Other causes of first degree heart block include:

  • myocarditis - inflammation of the heart muscle
  • low levels of potassium in the blood (hypokalaemia)
  • low levels of magnesium in the blood (hypomagnesemia)

Certain medications can also cause first degree heart block, including:

  • medications for treating abnormal heart rhythms (antiarrhythmics), such as disopyramide
  • medications that are used to treat high blood pressure, such as calcium channel blockers
  • digoxin - a medication that is used to treat heart failure

Second degree heart block

As with first degree heart block, athletes can develop second degree heart block for the reasons discussed above.

Some children who are born with congenital heart disease (heart defects that are present at birth) can also develop second degree heart block.

Other causes of second degree heart block include:

  • damage that develops during a heart attack
  • Lyme's disease - a bacterial infection that is spread by tics
  • certain medications, such as calcium-channel blockers (used to treat high blood pressure), amiodarone (used to treat abnormal heart rhythms) and pentamidine (used to treat some types of pneumonia)

Third degree heart block (congenital)

A large proportion of congenital third degree heart block cases develop in mothers who have an autoimmune condition, such as lupus (a long-term condition that causes inflammation in the body's tissues).

An autoimmune condition is where the immune system mistakenly attacks healthy cells and tissue. It is thought that the immune system mistakes the unborn baby for a foreign object (such as a virus) and sends antibodies to attack it. The antibodies damage the heart.

Some children with congenital heart disease are also born with third degree heart block.

Third degree heart block (acquired)

Many cases of third degree heart block are caused by damage to the muscles of the heart. The heart muscle can become damaged for a number of reasons, including:

  • as a complication of heart surgery - this is thought to be one of the most common causes
  • coronary heart disease - a condition where the heart does not receive enough blood
  • as a complication of radiotherapy (a treatment for conditions such as cancer, thyroid disorders and some blood disorders)
  • as a result of a serious infection, such as diphtheria (a bacterial infection that can cause inflammation of the heart) or rheumatic fever (a bacterial infection that damages the valves of the heart)
  • poorly controlled high blood pressure (hypertension)
  • cancer that spread from another part of the body into the heart
  • a penetrating trauma to the chest, such as a stab wound or gunshot wound

A number of medications can also cause third degree heart block, including:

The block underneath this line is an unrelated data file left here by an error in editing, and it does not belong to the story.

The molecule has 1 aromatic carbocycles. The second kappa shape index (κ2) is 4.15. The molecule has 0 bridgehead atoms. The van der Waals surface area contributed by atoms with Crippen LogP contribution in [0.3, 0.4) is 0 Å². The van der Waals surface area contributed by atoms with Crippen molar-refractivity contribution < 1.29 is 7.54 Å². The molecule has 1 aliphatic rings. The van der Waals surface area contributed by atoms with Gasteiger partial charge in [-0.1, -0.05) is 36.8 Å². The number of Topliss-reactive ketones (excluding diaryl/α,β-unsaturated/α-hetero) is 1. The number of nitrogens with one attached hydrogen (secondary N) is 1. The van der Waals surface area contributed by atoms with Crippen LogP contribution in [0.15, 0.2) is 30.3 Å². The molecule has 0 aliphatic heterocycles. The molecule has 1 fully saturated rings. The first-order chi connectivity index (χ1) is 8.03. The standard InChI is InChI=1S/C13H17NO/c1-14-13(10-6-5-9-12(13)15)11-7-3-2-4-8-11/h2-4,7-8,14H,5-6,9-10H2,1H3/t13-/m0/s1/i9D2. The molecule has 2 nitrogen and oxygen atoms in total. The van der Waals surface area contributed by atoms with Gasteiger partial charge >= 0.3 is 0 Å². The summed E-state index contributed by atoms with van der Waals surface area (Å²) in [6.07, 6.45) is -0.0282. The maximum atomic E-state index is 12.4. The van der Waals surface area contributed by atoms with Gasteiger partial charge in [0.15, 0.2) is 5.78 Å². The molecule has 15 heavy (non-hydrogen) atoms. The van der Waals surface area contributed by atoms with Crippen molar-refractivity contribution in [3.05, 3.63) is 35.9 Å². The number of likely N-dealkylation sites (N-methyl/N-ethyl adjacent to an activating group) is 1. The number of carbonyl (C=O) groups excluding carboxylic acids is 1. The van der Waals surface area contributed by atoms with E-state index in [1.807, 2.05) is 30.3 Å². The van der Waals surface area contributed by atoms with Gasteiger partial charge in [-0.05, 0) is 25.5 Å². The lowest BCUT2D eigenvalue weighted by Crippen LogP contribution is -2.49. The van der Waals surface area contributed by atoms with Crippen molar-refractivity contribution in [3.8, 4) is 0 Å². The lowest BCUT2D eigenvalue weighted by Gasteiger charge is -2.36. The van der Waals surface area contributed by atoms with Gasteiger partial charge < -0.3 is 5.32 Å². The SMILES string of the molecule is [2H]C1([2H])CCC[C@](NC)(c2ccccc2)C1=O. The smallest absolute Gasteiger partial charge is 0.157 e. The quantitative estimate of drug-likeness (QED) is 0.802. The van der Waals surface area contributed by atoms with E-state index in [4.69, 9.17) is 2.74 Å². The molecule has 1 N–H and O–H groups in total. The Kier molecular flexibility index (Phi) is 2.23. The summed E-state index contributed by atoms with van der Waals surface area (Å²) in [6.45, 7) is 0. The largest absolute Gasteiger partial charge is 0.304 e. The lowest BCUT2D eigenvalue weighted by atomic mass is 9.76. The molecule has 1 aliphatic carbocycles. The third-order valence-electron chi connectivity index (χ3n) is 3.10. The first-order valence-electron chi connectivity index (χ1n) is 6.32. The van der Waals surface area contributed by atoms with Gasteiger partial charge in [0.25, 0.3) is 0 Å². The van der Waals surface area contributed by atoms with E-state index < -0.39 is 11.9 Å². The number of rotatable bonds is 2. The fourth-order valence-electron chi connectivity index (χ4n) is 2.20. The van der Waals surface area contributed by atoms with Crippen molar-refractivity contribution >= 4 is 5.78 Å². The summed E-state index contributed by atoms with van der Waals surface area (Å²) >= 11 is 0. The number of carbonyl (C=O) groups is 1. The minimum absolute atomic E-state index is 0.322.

• digoxin
  • calcium-channel blockers
  • beta blockers - used to treat high blood pressure (hypertension)
  • tricyclic antidepressants - an older type of antidepressant
  • clonidine - used to treat a sudden, sharp rise in blood pressure (hypertensive crisis)

Page last reviewed: 13/07/2011

First degree heart block

First degree heart block does not usually require a medical diagnosis. However, an exception may be made if it is thought that the condition is the result of low potassium or magnesium levels. In such circumstances, blood tests may be used to check your potassium and magnesium levels.

Second degree heart block

Blood tests are usually recommended to check that your heart block is not the result of an infection, such as Lyme's disease, or high levels of medication, such as a calcium channel blocker.

You may also be referred for an electrocardiogram (ECG). An ECG is a test that measures the electrical activity of your heart. It may be carried out while you are exercising (usually on a treadmill or an exercise bike) or while you are resting.

An ECG can provide a useful overall assessment of how well your heart is working. In some cases, it can determine whether you have a Mobitz type 1 or type 2 heart block.

Third degree heart block (congenital)

Congenital third degree heart block may be detected during pregnancy using an ultrasound scan. The scanner can measure how quickly your baby's heart is beating. An abnormally slow heartbeat may signify a heart block.

Congenital third degree heart block can usually be confirmed before or after birth using an echocardiogram. An echocardiogram is a type of ultrasound scanner that is specifically designed to assess how well your heart is pumping.

Third degree heart block (acquired)

Acquired third degree heart block is usually diagnosed using a combination of blood tests and an ECG. In some cases, an echocardiogram may also be performed if it is thought that inflammation is affecting the heart muscles.

Due to the often critical nature of third degree heart block, treatment may begin before all blood test results are known.

Page last reviewed: 13/07/2011

Treatment is usually only required when a heart block is causing symptoms (symptomatic). This will usually be in cases of:

  • Mobitz type 2 second degree heart block
  • third degree heart block

Due to the potentially serious nature of symptomatic heart block, you will usually be taken to the nearest hospital immediately.

Transcutaneous pacing (TCP)

Transcutaneous pacing (TCP) is the treatment of choice for symptomatic heart block is. TCP is a way of restoring your normal heartbeat.

During TCP, pads will be applied to your chest. Electrical pulses will then be delivered through the pads and these pulses will correct your heartbeat.

TCP can feel uncomfortable so you may be sedated before the procedure begins. If you are sedated, you will be given medication to make you feel drowsy so that you have little or no awareness of what is going on around you.

Once your heartbeat has been stabilised, a permanent pacemaker may be recommended.

Pacemaker

A pacemaker is a small electrical device that is similar to a battery and can be inserted into one of your veins before being moved next to your heart.

The pacemaker has wires that are attached to your heart and will generate a regular series of pulses to keep your heart beating.

Content provided by NHS Choices www.nhs.uk and adapted for Ireland by the Health A-Z.